In an article entitled “The Conception of Time in Mapuche Culture” (1987), the Chilean anthropologist María Grebe describes the spatiotemporal orientation of the earth according to the indigenous Mapuche people in the south of Chile. According to the Mapuche, the mapu—or earth (the literal meaning of the name “Mapuche” is “people of the earth”)—is divided into four quadrants whose axes appear, at first sight, to be analogous with the cardinal points of the Western compass: north (piku); east (puel); south (willi); west (lafkén). So far so good.

Yet Grebe also notes that in the Mapuche cosmovision, the mapu is oriented not to the north but to the east, from where the sun rises (tripapan-antü) and the snow-capped Andes lie in the distance, and towards which Mapuche rukas, or houses, are oriented. From this principal bearing, the Mapuche system follows the movement of the sun throughout the course of the day: north (rangi-antü, or midday); west (konün-antü, or sundown); and south (rangi-pun, or midnight). In this geocentric model, the traditional Western schema is subject to a double transformation: first rotated by ninety degrees and then inverted. From N–E–S–W, we get E–N–W–S.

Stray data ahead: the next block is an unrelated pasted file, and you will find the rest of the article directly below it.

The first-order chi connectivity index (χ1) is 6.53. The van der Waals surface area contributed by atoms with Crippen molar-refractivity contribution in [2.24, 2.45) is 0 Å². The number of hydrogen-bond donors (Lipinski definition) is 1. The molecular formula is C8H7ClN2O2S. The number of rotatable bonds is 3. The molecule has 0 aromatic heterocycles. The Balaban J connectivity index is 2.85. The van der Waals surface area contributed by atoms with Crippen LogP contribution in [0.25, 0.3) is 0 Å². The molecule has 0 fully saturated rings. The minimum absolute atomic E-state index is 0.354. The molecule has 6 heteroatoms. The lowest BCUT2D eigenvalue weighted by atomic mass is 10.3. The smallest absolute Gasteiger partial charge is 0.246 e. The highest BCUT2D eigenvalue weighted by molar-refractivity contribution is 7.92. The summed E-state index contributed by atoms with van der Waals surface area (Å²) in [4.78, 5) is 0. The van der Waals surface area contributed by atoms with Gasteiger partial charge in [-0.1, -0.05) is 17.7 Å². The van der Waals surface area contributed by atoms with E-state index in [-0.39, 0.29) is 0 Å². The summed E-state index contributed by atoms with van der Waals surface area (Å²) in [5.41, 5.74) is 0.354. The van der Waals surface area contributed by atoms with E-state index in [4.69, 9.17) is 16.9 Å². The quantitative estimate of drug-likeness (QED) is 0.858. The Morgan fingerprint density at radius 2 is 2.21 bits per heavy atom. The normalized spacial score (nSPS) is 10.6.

In terms of translation, this difference has profound implications that lead us to the outer limits of representability. Consider a seemingly innocuous phrase such as: “he came from the north.” Immediately we understand a vertical axis, determined by the magnetic poles of the earth. Perhaps those of us in the northern hemisphere will think of colder climates, of the Northern Star, or of concepts such as “up north” as further affirmation of this vertical schema. What is sure is that we have in mind a very definite understanding of this primary cardinal point. Yet for the Mapuche, this phrase has none of these connotations and a large number of quite different ones. North, as Grebe shows elsewhere, is for them associated with sickness, death and bad luck. Moreover, the secure vertical axis of “up north” and “down south” vanishes. While the rotation-inversion mentioned above may hint at the difference, this is but a partial representation on a new axis (north-left to south-right) that provides a convenient means for glimpsing the difference that separates the Mapuche reality from our own.